Putin Flash And Style
Seduces Much Of Russia

MOSCOW, Jan 2 (AFP) - He has a black belt in judo. He calls criminals "rats" to be "exterminated." He says Russia is a "great" nation and tells its tired people that he has the will and the means to make sure it remains so.
With carefully-chosen words and a few well-orchestrated deeds, Vladimir Putin is winning hearts and minds in Russia and has concocted a style designed to convince the population that they have a new and competent protector.
"When the leadership is indecisive, the people will not forgive it ... when civil peace is endangered, the government must act forcefully and effectively," Putin said last year as he launched an offensive in Chechnya.
The contrast between the 47-year-old Putin and his predecessor, Boris Yeltsin, 68, could not be more stark: the former, physically able and sharp, the latter feeble and often visibly distracted.
In a relatively short period of time, Putin has played on this distinction to demonstrate, convincingly to increasing numbers of Russians, that he is capable of assuming the highest duties of state.
Alternating between street slang and high political rhetoric, Putin has in recent weeks become the champion of a "new state ideology based on patriotism ... by reviving a feeling of national pride among a humiliated citizenry," one political analyst said.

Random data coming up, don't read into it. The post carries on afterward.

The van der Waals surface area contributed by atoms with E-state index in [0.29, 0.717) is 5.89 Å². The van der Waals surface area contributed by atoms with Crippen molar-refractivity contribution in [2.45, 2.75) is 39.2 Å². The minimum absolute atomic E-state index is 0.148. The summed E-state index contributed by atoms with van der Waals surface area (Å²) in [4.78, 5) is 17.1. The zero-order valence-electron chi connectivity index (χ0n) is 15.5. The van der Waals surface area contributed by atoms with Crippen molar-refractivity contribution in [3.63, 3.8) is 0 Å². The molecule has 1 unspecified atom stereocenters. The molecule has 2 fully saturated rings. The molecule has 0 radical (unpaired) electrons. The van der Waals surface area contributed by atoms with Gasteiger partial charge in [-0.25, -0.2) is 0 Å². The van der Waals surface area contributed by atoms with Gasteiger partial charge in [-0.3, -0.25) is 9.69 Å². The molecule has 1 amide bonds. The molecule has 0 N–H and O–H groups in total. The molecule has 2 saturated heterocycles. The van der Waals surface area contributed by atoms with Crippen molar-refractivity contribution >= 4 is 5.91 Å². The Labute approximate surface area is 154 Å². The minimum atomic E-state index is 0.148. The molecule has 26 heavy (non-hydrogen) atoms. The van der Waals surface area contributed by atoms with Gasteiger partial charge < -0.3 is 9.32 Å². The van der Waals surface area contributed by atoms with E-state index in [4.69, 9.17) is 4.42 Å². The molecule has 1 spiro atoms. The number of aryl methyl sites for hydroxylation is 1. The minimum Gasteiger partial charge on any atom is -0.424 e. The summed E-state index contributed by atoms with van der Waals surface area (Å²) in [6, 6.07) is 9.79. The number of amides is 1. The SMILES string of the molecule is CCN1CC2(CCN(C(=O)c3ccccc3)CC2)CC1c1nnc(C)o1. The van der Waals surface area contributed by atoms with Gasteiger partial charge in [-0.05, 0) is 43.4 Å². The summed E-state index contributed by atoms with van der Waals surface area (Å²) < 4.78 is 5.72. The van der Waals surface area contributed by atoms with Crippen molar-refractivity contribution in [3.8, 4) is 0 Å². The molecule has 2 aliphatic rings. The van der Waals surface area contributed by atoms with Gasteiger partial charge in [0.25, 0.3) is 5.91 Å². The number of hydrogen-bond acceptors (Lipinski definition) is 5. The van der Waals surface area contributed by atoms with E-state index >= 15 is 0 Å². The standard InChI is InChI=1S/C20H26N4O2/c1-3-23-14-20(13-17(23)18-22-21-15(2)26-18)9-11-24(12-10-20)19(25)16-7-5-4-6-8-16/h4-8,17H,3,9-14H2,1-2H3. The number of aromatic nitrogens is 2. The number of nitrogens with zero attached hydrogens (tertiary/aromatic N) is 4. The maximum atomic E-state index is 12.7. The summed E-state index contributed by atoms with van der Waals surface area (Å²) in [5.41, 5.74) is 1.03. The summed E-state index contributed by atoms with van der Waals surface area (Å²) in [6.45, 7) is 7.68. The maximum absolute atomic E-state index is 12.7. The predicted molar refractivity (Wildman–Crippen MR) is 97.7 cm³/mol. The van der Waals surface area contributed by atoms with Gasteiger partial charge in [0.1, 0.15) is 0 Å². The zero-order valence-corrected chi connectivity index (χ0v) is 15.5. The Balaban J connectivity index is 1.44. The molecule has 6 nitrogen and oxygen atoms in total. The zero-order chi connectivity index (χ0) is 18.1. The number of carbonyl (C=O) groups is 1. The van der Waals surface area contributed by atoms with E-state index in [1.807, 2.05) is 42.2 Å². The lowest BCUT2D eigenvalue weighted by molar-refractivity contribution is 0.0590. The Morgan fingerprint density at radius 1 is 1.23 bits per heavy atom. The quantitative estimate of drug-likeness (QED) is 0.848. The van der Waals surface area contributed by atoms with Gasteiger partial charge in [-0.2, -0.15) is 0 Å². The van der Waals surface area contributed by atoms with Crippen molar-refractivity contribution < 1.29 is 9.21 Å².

The key to Putin, said this and other experts, is that he "stays on message," and that message is: Russia is still a great power and should be treated like one.
"Russia will not be dictated to, and will use all diplomatic and military-political means at its disposal" to prevent this, Putin said recently, as he recalled that the country was still protected by a "nuclear shield."
As part of his crusade, Putin has also gone out of his way to stroke the military at each opportune occasion.
In a gesture that recalled the slick calculation of many Western political campaigns, Putin spent this historic New Year's Eve uncorking a bottle of champagne in a military helicopter over Chechnya, where he rallied the troops and passed out commendations.
When accounts of heavy losses among Russian troops in Chechnya began circulating last month, Putin was the first to deny and denounce them.
"This is total stupidity which has no basis in fact," Putin said. Journalists accounts of seeing the bodies of dozens of Russian troops killed in Grozny were nothing but "pure propaganda and lies," he stormed.
In addition to his midnight New Year's chopper ride, Putin was shown last October 20 making another visit to the conflict zone, that time in the back seat of a Sukhoi-25 fighter plane flying over Chechnya.
Analysts say that his words and deeds serve to project a confidence in himself and, by implication, in Russia that has not been seen in this country in many years.
As his judo instructor told a television station, Putin "is a sportsman with an unshakeable will, who always achieves his goal and who does not hesitate in making his decisions."


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